A cheeseburger as big as your head, succulent smoked meat, and anything wrapped in bacon — who do you picture eating these foods? If marketing has done its job, you’re probably imagining a man. Think Guy Fieri serving up a tray of oversized barbecued meats — absolutely loaded with calories, salt, and saturated fat — to a bunch of guys in sunglasses and muscle shirts, with no women in sight.
But you can’t just blame marketing for this stereotyping. Masculine “norms,” gender inequity in the kitchen, and straightforward aggression all pile onto the bacon-cheeseburger that is dude food, a phenomenon studied with a voracious appetite by Emily Contois, Ph.D. A scholar of food, media, gender, and identity at the University of Tulsa, Contois is the author of Diners, Dudes, and Diets: How Gender and Power Collide in Food Media and Culture. She’s spent years researching how marketing (and limiting ideas about masculinity) have influenced dude food, culinary creations that push culinary boundaries to the extreme. And she’s worried about not only how gender shapes dude food, but how dude food reinforces harmful ideas about gender.
The most obvious problem with dude food is the physical effects it has on a body. The typical offerings of a Super Bowl buffet are heavy in saturated fats and calories, and low in fiber. This leads to weight gain, constipation, and lethargy. Eating a diet of red and processed meats increases a person’s risk of heart disease— the leading cause of death for men in the United States — cancer. There’s a reason why the host of Man v. Food couldn’t keep eating giant steaks and ghost peppers forever.But there are also side effects that go beyond the individual, to impact our society, our families, and our kids.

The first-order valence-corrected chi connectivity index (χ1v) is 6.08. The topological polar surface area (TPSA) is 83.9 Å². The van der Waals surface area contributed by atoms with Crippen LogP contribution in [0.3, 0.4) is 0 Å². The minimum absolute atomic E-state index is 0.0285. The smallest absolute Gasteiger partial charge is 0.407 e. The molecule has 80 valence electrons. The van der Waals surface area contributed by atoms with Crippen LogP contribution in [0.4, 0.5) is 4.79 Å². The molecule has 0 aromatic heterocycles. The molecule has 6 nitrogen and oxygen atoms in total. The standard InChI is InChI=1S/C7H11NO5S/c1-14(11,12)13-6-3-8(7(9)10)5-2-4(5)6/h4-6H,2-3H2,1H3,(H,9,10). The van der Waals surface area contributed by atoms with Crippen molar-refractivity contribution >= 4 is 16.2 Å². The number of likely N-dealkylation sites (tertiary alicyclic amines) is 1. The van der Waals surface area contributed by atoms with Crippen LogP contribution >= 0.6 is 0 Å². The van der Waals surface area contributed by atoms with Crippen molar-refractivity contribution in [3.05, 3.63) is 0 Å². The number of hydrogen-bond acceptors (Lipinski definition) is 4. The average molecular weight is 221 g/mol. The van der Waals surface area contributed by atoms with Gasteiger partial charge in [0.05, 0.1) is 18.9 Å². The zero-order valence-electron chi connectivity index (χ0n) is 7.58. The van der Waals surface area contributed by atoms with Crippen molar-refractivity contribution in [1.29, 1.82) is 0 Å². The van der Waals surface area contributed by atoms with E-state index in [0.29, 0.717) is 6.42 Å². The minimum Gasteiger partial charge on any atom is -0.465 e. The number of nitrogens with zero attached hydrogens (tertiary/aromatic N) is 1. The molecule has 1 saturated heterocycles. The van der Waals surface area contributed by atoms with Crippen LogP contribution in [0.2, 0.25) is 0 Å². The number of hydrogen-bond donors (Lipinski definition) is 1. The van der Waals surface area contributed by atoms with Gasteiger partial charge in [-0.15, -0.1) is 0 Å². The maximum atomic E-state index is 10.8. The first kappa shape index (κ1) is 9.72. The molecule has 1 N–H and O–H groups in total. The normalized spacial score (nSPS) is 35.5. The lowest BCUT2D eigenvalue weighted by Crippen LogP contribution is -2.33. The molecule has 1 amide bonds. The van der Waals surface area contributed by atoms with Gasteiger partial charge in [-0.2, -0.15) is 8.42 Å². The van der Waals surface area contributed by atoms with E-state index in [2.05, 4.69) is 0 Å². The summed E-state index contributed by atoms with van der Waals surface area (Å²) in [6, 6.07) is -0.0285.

“I came to define ‘dude food’ as comfort food with an edge of destruction,” Contois says. There’s nothing wrong with enjoying a quadruple patty burger called the Four Horsemen of the Apocalypse during a night out with the guys (if your stomach can handle it), she says.
But defining the male appetite as a destructive force and positioning bacon-wrapped, calorie-dense foods as “manly meals” can do a number on kids’ thinking, Contois explains. For one, it can make mom the villain at the dinner table. If dad’s night means mac and cheese with bacon bits and hot dogs, how is mom going to win any love with her (much more sensible) salmon and broccoli? Furthermore, if food is all fun, all the time with dad and just day-to-day with mom, we’re serving up a recipe for an unhealthy — or at least confused — relationship with how boys should eat compared to girls.
Contois says the future of dude food isn’t about making things spicier, bigger, or messier, but about making room for a broader definition of masculinity within food culture that includes (and encourages) fatherhood. She points to Food Network star Guy Fieri as a prime example of how we can right this ship.“He went kind of novel in performing fatherhood for the Food Network,” she says. Fieri’s son has appeared on his show from Fieri’s very first Food Network audition tape, he has been attempting to bring the realms of restaurant and home together. He has always presented food as something to connect over, rather than to conquer.
Sure, Guy Fieri and his son Hunter eating loaded nachos piled high with carnitas cooked in lard and bacon fat is a prime example of dude food. But it’s also an illustration of a dad who loves his son, travels with him, invites him into his world, learns to cook with him, and bonds with him over food.
Fieri’s journey to Flavortown included his family, marrying dude food with domesticity. He proves that fathers can love dude food and their kids at the same time — and sometimes at the same table. Maybe dude food isn’t the healthiest thing they can cook for their kids, but it’s more than just the food that matters.
Maybe it’s time to rebrand dude food as something not to be attacked and conquered, but something to be shared.
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